Examining this perception reveals a number of major factors - first the user must be able to control the application and the application must be designed to engage the user; second the user must have some freedom and third the application must be designed for a specific audience. Interactivity, at least from this perspective, is partly about what the user does and part about how the application is designed. However, this perspective is at odds with the notion of the individual learner - are designers able to create applications that will match each member of a target group?

In proposing a nascent theory of interactivity Jaspers (1991) identified different levels ranging from the linear (information delivery) to the communicative (student initiated). However, the success of such a theory was dependent on the relationship between designer and developer and the perceived role of the learner. Emphasising the benefits of a learner centred environment the problematic and contradictory nature of interactivity was noted:

In fact, the expression of interactive delivery is contradicto in terminis from the viewpoint of interaction and emancipation. Delivery implies a unidirectional relationship. In full interaction there can be no one sided relation; the student is not just at the end of a chain but also at its beginning. (Jaspers (1991:21)
To what extent the learner can play a proactive role while working with computer based learning resources becomes critical to the success of such applications and is considered in the final part of this paper. A related issue concerns developing a common understanding of interactivity. Schwier & Misanchuk (1993) refer to the levels defined in the literature as arbitrary and non-descriptive. Aldrich, Rogers & Scaife (1998) refer to interactivity as ubiquitous and Plowman (1996b) considers the excesses of physical interactions as gratuitous. The confused state of interactivity was also acknowledged in the following:
Though lauded by many for its ability to handle user inputs, there is little consensus with regard to the design of human computer interactions. Indeed, disagreement even exists about the meaning of the terms interactive as applied to emerging technologies. Researchers have described fundamentally different perspectives on the roles of interactions, ranging from facilitating lesson navigation to supporting encoding of specific lesson content ... Research on interaction methods may be among the most critical ... The domain of possibilities has broadened substantially, yet little research has been advanced which might guide their design. (Hannafin, Hannafin, Hooper, Rieber & Kini, 1996:385)
A critical approach to assessing interactivity was presented by Rose (1999) who, given the various taxonomies of interactivity coupled with an apparent lack of denotative value, set about a deconstruction of established understandings. Critical of the "good" versus "bad" mentality that pervades the field (active not passive, learner control not program control, constructivism not instructivism, hypermedia not linear delivery), Rose (1999:45) presented an interesting scenario that contradicts many perceptions of interactive environments:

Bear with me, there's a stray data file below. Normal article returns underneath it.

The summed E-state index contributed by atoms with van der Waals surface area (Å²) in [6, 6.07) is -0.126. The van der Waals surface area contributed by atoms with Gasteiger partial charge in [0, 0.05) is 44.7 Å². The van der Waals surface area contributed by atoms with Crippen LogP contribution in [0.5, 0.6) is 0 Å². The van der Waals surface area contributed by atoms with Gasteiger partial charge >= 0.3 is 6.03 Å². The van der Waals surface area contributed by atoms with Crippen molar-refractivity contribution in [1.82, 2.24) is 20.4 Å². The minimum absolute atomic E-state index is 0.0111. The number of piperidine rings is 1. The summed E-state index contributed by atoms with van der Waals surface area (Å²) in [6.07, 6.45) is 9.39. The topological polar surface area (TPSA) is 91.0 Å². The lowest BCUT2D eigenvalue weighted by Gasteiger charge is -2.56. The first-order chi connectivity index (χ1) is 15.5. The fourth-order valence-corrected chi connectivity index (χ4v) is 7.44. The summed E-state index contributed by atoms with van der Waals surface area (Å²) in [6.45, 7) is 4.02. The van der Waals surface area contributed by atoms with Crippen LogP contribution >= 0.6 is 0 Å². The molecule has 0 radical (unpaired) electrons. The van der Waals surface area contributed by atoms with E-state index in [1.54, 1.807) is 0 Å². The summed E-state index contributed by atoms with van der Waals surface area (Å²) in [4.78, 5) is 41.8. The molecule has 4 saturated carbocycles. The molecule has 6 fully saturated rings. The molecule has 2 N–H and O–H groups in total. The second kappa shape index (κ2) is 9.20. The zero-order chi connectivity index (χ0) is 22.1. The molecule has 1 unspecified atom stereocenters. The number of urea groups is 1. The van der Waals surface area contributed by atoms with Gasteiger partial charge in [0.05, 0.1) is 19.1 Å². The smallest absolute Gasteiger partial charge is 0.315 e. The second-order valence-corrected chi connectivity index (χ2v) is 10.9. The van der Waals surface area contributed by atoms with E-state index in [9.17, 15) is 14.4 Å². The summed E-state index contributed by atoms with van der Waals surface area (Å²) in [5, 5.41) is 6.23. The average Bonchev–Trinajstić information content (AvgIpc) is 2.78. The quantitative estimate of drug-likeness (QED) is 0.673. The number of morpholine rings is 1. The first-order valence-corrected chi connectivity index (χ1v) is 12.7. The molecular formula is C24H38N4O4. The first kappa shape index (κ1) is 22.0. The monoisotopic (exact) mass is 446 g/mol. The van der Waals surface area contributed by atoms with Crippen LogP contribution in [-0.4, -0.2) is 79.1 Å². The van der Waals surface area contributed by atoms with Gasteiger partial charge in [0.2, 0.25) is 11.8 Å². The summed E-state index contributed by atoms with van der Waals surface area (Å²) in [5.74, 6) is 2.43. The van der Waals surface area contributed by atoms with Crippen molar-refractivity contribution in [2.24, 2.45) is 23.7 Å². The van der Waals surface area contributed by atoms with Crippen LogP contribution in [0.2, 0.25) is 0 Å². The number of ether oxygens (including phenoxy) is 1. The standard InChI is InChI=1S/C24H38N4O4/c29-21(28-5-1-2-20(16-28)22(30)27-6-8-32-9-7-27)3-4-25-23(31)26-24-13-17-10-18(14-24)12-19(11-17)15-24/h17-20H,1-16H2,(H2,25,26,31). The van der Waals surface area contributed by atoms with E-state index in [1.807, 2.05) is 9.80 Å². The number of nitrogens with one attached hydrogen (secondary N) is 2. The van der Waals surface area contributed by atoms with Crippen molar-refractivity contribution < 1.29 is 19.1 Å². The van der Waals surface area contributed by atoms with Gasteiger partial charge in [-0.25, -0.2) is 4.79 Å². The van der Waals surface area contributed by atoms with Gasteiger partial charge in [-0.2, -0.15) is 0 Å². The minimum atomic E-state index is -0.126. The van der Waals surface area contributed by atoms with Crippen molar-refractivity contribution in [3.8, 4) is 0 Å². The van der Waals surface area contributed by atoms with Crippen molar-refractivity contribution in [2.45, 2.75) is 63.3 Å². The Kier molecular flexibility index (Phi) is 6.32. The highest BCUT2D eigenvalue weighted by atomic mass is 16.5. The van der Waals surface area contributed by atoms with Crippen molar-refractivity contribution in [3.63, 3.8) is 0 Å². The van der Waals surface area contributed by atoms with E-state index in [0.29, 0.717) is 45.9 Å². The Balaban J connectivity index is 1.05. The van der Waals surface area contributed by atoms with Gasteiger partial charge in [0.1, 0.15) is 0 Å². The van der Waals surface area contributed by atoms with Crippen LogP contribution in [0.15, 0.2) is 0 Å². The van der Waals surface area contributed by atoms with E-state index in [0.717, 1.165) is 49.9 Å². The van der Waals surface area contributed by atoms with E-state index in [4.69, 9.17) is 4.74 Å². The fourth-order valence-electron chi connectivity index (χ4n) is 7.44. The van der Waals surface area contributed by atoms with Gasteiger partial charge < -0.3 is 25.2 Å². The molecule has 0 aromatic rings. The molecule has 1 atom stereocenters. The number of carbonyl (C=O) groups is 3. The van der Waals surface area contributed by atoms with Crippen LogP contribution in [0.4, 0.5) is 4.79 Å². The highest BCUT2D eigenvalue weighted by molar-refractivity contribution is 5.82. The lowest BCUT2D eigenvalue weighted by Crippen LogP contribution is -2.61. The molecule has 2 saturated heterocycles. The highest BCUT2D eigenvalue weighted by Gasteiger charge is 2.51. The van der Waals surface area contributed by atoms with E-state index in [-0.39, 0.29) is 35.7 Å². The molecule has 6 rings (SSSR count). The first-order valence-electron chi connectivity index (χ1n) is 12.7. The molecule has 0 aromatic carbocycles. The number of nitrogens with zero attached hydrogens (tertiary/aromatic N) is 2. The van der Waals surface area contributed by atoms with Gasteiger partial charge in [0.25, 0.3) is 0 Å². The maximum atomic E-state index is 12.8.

Texts addressing the subject of interactivity ... privilege representations of highly motivated learners exploring the wonderful worlds of interactive instructional programs and making exciting discoveries. However, it is by virtue of a deconstructive reading that we can begin to see the shadowy figure of the disavowed other lurking behind these wide eyed adventurers: the shadow of a child sitting mesmerised and immobile before the computer, only her index finger on the mouse moving occasionally as a stream of images passes in a more or less predetermined sequence before her eyes.
Focusing explicitly on control Rose (1999) observed that although the words "learner control" have been interpreted as control by the learner, while grammatical comparisons (for example crowd control, weight control) tend to imply the opposite - control of the learner! The conclusion provides reinforcement for maintaining and extending research into making interactive learning work better:
That the field of educational computing is in need ... of internal critique is surely suggested by the fact that the very quality which is said to make computers unique and to justify their instructional use continues to defy definition. (Rose, 1999:48).
There remains a paradox of interactivity. On the one hand it is portrayed as an integral and critical component of computer based applications and on the other as ill defined, deceptive and difficult if not impossible to implement. Is interactivity the hero or villain of achieving success through computer based learning? To address this question the following dimensions of interactivity demonstrate its multi-faceted nature and the issues that are essential to consistently implementing effective interactions within computer based structures.